Arabs Channel-Surf Past State-Run TV

Foreign satellite broadcasts lure audiences in Gulf nations

WHEN a fire broke out during the annual Muslim pilgrimage in Saudi Arabia earlier this month, many Saudis were glued to their televisions. They wanted to learn what might happen to about 2 million Muslims visiting Mecca.

But only those who tuned in to a foreign satellite broadcast learned the whole story: The blaze claimed three lives.

''Saudi TV announced there was a fire, but we knew they'd try to downplay it,'' says one Saudi woman who requested anonymity. ''The BBC [television broadcast] had the whole story: how bad the fire was, how many people died, and why the fire started.''

An increasing number of Gulf Arabs are turning off state-run television in favor of foreign satellite channels that offer everything from open political debate to movies with explicit sex scenes. ''We watch the satellite news channels to find out what's going on in our own countries,'' says one Saudi media analyst.

''I watched [US Commerce Secretary] Ron Brown's visit on CNN to see how the United States would reschedule our debts,'' the analyst adds.

Local television channels are limited to running religious programming; wildlife documentaries; American series, such as MacGyver; and specially commissioned, sanitized Egyptian soap operas.

''Governments could control what their constituents watched up to five years ago,'' says Daniel Binns, network media director at an advertising agency in Bahrain. ''That's no longer true.''

The satellite invasion means Gulf Arabs can choose from 38 channels -- from rap music on MTV to international news broadcasts.

Where only the wealthy and influential once had access to the satellite channels, around one-third of the Gulf's population of about 23 million tunes in now. Prices of the satellite dishes have fallen from about $25,000 three years ago to $1,000 today.

The first of the Arabic satellite channels, MBC, was launched in 1991 by Saudi businessman and brother-in-law to King Fahd, Walid al-Ibrahim.

Mr. Ibrahim noticed the vast difference between the programming on US television and what was available in Saudi Arabia while studying at the University of Oregon in Eugene. ''I knew there was definitely a market to be exploited here,'' he says.

ARAB Radio and Television, owned by Saudi entrepreneur Saleh Kamel, was started last year because its owner wanted to combat the Western satellite invasion. ''There is a Western media campaign to undermine our Arab culture and traditions,'' he says.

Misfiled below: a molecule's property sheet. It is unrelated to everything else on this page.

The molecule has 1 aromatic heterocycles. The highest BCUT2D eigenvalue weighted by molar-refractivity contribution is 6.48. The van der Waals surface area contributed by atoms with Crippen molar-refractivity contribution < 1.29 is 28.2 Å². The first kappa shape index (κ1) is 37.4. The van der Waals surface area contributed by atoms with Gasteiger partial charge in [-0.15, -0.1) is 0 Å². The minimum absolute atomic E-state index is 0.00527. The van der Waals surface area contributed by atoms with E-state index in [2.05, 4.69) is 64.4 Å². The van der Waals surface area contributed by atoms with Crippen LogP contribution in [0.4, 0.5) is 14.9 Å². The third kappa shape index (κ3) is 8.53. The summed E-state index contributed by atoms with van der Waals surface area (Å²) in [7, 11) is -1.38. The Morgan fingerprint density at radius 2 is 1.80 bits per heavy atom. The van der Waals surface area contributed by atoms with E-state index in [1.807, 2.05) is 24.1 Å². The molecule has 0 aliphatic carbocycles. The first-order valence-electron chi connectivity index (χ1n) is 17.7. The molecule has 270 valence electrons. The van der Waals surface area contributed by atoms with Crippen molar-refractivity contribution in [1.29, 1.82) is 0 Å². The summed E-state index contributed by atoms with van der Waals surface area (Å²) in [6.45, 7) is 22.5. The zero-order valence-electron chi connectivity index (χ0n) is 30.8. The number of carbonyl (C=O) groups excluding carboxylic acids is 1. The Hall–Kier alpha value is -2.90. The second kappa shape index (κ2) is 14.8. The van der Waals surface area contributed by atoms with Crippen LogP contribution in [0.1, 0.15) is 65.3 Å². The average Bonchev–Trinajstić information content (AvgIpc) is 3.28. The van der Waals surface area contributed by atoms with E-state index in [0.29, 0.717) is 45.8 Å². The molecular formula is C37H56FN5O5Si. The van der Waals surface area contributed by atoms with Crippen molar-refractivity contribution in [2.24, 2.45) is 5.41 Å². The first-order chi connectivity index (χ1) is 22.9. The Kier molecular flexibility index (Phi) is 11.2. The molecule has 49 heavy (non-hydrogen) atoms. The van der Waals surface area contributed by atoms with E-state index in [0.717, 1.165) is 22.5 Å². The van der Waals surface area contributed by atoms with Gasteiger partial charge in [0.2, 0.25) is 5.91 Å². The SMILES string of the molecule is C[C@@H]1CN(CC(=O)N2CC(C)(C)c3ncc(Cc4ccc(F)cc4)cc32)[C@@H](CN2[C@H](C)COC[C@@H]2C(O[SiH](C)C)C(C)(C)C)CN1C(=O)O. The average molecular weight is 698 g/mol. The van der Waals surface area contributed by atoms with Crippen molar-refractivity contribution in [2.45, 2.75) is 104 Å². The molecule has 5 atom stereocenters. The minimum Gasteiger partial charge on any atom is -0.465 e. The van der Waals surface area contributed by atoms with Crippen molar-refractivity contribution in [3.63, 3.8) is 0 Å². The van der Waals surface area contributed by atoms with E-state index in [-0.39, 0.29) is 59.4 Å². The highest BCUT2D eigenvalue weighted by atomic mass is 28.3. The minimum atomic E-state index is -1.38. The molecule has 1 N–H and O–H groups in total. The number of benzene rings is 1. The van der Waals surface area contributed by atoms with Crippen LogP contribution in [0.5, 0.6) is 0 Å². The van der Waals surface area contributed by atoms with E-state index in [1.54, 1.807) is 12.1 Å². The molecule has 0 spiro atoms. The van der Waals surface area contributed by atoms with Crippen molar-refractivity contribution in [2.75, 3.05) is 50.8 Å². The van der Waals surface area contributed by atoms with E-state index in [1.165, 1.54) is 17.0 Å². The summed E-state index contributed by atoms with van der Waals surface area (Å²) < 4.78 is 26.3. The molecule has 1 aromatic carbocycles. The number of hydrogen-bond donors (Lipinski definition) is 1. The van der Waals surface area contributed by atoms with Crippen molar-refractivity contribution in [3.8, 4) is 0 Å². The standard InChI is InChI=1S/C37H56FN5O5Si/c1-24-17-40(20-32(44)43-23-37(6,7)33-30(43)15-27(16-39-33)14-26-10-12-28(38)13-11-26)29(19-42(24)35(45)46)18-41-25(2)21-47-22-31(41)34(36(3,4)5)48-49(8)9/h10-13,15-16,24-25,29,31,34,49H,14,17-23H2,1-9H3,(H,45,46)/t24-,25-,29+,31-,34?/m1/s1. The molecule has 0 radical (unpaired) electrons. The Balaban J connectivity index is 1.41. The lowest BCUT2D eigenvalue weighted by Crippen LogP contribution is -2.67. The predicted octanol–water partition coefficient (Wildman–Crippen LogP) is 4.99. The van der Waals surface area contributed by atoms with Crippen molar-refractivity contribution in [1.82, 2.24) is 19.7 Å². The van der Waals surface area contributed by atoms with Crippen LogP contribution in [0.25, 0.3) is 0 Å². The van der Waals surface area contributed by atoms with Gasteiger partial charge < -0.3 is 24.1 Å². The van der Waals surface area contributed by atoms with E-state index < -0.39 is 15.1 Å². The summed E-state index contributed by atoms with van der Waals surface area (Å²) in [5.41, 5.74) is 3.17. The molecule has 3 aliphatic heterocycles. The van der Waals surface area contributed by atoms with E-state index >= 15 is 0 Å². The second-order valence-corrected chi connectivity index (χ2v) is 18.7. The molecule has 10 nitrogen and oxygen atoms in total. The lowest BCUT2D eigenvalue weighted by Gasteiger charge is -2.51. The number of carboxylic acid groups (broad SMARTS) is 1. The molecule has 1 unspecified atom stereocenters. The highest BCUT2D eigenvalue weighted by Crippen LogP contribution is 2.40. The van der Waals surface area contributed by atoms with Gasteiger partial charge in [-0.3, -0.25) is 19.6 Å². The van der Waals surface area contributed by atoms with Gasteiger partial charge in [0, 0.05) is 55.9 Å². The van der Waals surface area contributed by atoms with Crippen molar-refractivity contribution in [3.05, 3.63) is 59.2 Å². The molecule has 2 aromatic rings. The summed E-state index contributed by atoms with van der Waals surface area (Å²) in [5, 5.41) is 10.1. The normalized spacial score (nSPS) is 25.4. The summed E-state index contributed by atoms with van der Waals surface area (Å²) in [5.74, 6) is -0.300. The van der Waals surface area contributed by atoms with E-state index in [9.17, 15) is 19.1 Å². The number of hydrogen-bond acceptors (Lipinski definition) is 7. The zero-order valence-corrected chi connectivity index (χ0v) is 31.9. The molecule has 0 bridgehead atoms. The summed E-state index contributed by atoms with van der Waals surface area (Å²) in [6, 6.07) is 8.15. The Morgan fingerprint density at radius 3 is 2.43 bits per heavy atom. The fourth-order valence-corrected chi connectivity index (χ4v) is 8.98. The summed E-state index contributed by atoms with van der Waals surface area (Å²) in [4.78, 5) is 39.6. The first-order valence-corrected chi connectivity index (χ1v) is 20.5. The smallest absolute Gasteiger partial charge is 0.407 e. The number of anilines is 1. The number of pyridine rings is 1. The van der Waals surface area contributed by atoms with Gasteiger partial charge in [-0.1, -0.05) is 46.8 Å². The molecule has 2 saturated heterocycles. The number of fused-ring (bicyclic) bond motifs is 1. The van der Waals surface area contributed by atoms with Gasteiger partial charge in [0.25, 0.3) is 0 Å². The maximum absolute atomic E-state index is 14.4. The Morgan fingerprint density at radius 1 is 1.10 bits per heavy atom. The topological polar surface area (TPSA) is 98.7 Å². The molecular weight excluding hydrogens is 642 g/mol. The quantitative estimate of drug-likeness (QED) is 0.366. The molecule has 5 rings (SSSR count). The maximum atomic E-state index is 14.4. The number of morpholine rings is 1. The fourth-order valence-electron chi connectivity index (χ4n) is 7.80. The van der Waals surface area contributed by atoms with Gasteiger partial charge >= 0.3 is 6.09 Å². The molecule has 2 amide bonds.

The lineup on ART's five channels conforms with Islamic values, Mr. Kamel insists. ''I don't allow anything on ART that I wouldn't want my children to watch.''

Orbit, the latest addition, started transmitting 28 television and radio channels to subscribers a year ago. Its programs include live coverage from the three major US networks and the BBC World Service broadcast in Arabic.

Despite the freedom most satellite channels operate under, many stations are fearful of the conservative Gulf governments and apply self-censorship.

When a BBC debate on the Saudi succession to the throne was aired late last year, Orbit was banned from selling its decoders for months in Saudi Arabia, its most lucrative market. Some fear the BBC will now censor itself in order to avoid such problems. Though the BBC has assured their employees and Arab audiences that editorial control lies with them, some employees claim the BBC already handles Saudi issues with extreme sensitivity.

Gulf states, though, have started to crack down on the satellite channels.

Satellite dishes are illegal in Saudi Arabia, but the authorities have not enforced the ban. That could change early next year with the development and installation of a state-owned wireless cable system that will not require the use of a satellite dish. About 20 channels will be transmitted through the new television system, but only after the authorities screen programs for any politically sensitive broadcast material.

Observers believe that Saudi authorities will start enforcing the ban on dishes once the new system is up and running. ''This is backdoor censorship,'' says one Saudi academic. ''The Saudi authorities want to reassert control over what we watch.''

The United Arab Emirates, Bahrain, and Qatar have already started work on similar networks.

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